Objective: To estimate risk and relative risk (RR) of acute pancreatitis among patients using incretin-based diabetes therapies (exenatide or sitagliptin) compared to patients treated with agents with established safety profiles (metformin or glyburide).
Research design and methods: The study population was derived from a large US commercial health insurance transaction database using an active drug safety surveillance system (i3 Aperio). This analysis is based on data from June 2005 through June 2008. Cohorts of exenatide and sitagliptin initiators were each matched to an equal number of metformin or glyburide (met/gly) initiators using propensity scores to reduce confounding in the comparison of outcomes during follow-up. Patients with claims suggesting pancreatic disease in the 6 months prior to cohort entry were excluded.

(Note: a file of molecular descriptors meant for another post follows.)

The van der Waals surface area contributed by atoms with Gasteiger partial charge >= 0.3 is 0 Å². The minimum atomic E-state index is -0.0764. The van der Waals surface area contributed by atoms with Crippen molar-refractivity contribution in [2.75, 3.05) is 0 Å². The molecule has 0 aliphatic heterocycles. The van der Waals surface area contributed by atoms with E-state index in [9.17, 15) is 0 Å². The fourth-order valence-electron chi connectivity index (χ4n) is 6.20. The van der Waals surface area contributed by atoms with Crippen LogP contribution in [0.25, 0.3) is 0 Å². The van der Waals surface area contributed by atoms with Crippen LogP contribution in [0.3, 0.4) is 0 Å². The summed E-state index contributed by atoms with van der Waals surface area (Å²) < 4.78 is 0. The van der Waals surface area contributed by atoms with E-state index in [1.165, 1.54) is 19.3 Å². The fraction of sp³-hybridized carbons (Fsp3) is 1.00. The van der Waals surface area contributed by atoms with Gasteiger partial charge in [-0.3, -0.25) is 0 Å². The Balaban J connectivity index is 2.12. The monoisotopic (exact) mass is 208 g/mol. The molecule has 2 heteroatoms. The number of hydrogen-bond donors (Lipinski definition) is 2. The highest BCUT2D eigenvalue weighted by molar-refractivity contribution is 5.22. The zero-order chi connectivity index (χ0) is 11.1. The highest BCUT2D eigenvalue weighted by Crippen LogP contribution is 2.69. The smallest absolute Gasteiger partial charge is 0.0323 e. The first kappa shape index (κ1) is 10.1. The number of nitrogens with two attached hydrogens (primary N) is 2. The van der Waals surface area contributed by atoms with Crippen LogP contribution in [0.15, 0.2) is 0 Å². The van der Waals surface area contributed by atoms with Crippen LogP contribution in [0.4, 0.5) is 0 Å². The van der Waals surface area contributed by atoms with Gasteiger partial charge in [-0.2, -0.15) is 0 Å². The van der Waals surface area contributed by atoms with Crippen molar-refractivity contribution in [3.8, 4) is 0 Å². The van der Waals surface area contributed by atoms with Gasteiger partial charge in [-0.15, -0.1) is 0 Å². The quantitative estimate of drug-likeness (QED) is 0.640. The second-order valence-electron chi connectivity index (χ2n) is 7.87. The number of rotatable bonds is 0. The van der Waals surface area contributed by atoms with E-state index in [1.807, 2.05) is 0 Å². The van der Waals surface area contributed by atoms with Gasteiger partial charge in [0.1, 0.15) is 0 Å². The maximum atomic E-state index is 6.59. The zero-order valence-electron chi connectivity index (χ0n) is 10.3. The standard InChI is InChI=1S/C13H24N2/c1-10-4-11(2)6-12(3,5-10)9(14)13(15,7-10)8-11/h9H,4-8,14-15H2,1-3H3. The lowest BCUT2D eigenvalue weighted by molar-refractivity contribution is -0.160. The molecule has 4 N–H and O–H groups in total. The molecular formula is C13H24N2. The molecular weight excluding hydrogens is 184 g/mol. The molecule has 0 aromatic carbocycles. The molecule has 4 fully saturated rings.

Main outcome measure: Claims for hospitalizations associated with a primary diagnosis of acute pancreatitis (ICD-9 577.0).
Results: There were 27 996 exenatide initiators and 16 276 sitagliptin initiators and approximately equal numbers of matched comparators. During follow-up of up to 1 year, acute pancreatitis occurred among 0.13% of patients treated with exenatide and 0.12% of patients treated with sitagliptin. The risk of acute pancreatitis was comparable for initiators of exenatide (RR 1.0; 95% confidence interval (CI) 0.6-1.7) and sitagliptin (RR 1.0; 95% CI 0.5-2.0) relative to the comparison cohorts.
Conclusions: These data do not provide evidence for an association of acute pancreatitis among initiators of exenatide or sitagliptin compared to met/gly initiators. These results are limited by the data available in an administrative, healthcare database.